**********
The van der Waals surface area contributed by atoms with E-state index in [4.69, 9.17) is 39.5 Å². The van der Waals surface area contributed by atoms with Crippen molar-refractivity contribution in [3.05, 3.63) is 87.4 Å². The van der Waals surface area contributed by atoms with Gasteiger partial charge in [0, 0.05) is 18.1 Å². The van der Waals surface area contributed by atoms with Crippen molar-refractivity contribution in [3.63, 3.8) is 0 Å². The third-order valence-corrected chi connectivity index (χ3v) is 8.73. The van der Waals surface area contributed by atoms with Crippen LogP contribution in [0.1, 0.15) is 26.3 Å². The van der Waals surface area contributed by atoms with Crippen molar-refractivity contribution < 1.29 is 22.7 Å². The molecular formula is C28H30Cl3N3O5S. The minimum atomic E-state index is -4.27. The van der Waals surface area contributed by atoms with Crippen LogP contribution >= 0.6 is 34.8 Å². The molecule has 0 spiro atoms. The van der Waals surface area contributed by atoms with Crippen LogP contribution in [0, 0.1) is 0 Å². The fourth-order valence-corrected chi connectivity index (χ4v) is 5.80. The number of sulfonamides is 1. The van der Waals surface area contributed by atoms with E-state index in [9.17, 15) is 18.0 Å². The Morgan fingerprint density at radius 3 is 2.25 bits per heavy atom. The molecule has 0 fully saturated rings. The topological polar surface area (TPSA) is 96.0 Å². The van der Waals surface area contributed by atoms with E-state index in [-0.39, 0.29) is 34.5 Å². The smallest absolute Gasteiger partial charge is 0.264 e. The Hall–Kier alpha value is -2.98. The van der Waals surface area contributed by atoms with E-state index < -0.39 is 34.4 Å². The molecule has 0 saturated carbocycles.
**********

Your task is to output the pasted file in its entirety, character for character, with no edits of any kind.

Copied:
The van der Waals surface area contributed by atoms with E-state index in [4.69, 9.17) is 39.5 Å². The van der Waals surface area contributed by atoms with Crippen molar-refractivity contribution in [3.05, 3.63) is 87.4 Å². The van der Waals surface area contributed by atoms with Gasteiger partial charge in [0, 0.05) is 18.1 Å². The van der Waals surface area contributed by atoms with Crippen molar-refractivity contribution in [3.63, 3.8) is 0 Å². The third-order valence-corrected chi connectivity index (χ3v) is 8.73. The van der Waals surface area contributed by atoms with Crippen LogP contribution in [0.1, 0.15) is 26.3 Å². The van der Waals surface area contributed by atoms with Crippen molar-refractivity contribution < 1.29 is 22.7 Å². The molecular formula is C28H30Cl3N3O5S. The minimum atomic E-state index is -4.27. The van der Waals surface area contributed by atoms with Crippen LogP contribution >= 0.6 is 34.8 Å². The molecule has 0 spiro atoms. The van der Waals surface area contributed by atoms with Crippen LogP contribution in [0, 0.1) is 0 Å². The fourth-order valence-corrected chi connectivity index (χ4v) is 5.80. The number of sulfonamides is 1. The van der Waals surface area contributed by atoms with E-state index in [9.17, 15) is 18.0 Å². The Morgan fingerprint density at radius 3 is 2.25 bits per heavy atom. The molecule has 0 fully saturated rings. The topological polar surface area (TPSA) is 96.0 Å². The van der Waals surface area contributed by atoms with E-state index in [-0.39, 0.29) is 34.5 Å². The smallest absolute Gasteiger partial charge is 0.264 e. The Hall–Kier alpha value is -2.98. The van der Waals surface area contributed by atoms with E-state index < -0.39 is 34.4 Å². The molecule has 0 saturated carbocycles.